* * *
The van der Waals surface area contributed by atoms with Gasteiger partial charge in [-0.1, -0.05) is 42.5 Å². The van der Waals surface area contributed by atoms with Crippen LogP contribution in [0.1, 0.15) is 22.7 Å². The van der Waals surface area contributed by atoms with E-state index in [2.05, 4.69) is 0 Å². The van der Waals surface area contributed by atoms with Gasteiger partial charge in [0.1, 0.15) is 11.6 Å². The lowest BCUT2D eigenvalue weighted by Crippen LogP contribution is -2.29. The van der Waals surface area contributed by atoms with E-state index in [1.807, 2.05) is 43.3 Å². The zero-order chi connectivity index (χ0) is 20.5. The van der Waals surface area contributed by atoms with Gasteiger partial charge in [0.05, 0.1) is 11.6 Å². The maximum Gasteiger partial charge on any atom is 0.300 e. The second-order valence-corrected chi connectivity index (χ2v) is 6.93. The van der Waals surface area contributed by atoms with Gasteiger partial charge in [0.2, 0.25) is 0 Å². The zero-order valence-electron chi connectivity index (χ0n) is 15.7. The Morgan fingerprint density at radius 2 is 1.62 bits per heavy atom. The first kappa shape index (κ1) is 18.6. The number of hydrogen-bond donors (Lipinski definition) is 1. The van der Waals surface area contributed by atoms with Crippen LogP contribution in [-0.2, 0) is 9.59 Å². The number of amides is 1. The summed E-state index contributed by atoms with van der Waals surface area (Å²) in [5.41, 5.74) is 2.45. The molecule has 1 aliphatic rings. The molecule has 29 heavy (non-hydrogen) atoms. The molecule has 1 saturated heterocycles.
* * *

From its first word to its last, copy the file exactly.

The van der Waals surface area contributed by atoms with Gasteiger partial charge in [-0.1, -0.05) is 42.5 Å². The van der Waals surface area contributed by atoms with Crippen LogP contribution in [0.1, 0.15) is 22.7 Å². The van der Waals surface area contributed by atoms with E-state index in [2.05, 4.69) is 0 Å². The van der Waals surface area contributed by atoms with Gasteiger partial charge in [0.1, 0.15) is 11.6 Å². The lowest BCUT2D eigenvalue weighted by Crippen LogP contribution is -2.29. The van der Waals surface area contributed by atoms with E-state index in [1.807, 2.05) is 43.3 Å². The zero-order chi connectivity index (χ0) is 20.5. The van der Waals surface area contributed by atoms with Gasteiger partial charge in [0.05, 0.1) is 11.6 Å². The maximum Gasteiger partial charge on any atom is 0.300 e. The second-order valence-corrected chi connectivity index (χ2v) is 6.93. The van der Waals surface area contributed by atoms with Gasteiger partial charge in [0.2, 0.25) is 0 Å². The zero-order valence-electron chi connectivity index (χ0n) is 15.7. The Morgan fingerprint density at radius 2 is 1.62 bits per heavy atom. The first kappa shape index (κ1) is 18.6. The number of hydrogen-bond donors (Lipinski definition) is 1. The van der Waals surface area contributed by atoms with Crippen LogP contribution in [-0.2, 0) is 9.59 Å². The number of amides is 1. The summed E-state index contributed by atoms with van der Waals surface area (Å²) in [5.41, 5.74) is 2.45. The molecule has 1 aliphatic rings. The molecule has 29 heavy (non-hydrogen) atoms. The molecule has 1 saturated heterocycles.